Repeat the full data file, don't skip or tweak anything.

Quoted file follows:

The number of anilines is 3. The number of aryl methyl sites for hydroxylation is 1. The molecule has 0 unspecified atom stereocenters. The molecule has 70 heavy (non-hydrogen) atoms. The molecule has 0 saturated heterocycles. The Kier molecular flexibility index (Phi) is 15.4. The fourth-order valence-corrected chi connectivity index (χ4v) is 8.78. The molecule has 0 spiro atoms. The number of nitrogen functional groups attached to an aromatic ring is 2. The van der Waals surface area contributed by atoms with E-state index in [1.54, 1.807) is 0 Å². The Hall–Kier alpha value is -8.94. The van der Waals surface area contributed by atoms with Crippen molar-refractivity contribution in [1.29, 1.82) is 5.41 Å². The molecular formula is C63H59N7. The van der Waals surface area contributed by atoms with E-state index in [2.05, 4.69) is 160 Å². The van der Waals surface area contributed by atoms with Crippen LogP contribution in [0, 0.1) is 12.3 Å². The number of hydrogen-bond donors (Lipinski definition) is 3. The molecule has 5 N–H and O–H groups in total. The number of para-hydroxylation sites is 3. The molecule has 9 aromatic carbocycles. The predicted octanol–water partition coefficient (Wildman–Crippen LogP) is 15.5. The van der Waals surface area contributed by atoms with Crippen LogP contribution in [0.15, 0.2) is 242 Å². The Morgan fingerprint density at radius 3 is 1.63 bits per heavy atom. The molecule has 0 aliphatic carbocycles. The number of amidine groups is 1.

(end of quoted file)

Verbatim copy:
The number of anilines is 3. The number of aryl methyl sites for hydroxylation is 1. The molecule has 0 unspecified atom stereocenters. The molecule has 70 heavy (non-hydrogen) atoms. The molecule has 0 saturated heterocycles. The Kier molecular flexibility index (Phi) is 15.4. The fourth-order valence-corrected chi connectivity index (χ4v) is 8.78. The molecule has 0 spiro atoms. The number of nitrogen functional groups attached to an aromatic ring is 2. The van der Waals surface area contributed by atoms with E-state index in [1.54, 1.807) is 0 Å². The Hall–Kier alpha value is -8.94. The van der Waals surface area contributed by atoms with Crippen molar-refractivity contribution in [1.29, 1.82) is 5.41 Å². The molecular formula is C63H59N7. The van der Waals surface area contributed by atoms with E-state index in [2.05, 4.69) is 160 Å². The van der Waals surface area contributed by atoms with Crippen LogP contribution in [0, 0.1) is 12.3 Å². The number of hydrogen-bond donors (Lipinski definition) is 3. The molecule has 5 N–H and O–H groups in total. The number of para-hydroxylation sites is 3. The molecule has 9 aromatic carbocycles. The predicted octanol–water partition coefficient (Wildman–Crippen LogP) is 15.5. The van der Waals surface area contributed by atoms with Crippen LogP contribution in [0.15, 0.2) is 242 Å². The Morgan fingerprint density at radius 3 is 1.63 bits per heavy atom. The molecule has 0 aliphatic carbocycles. The number of amidine groups is 1.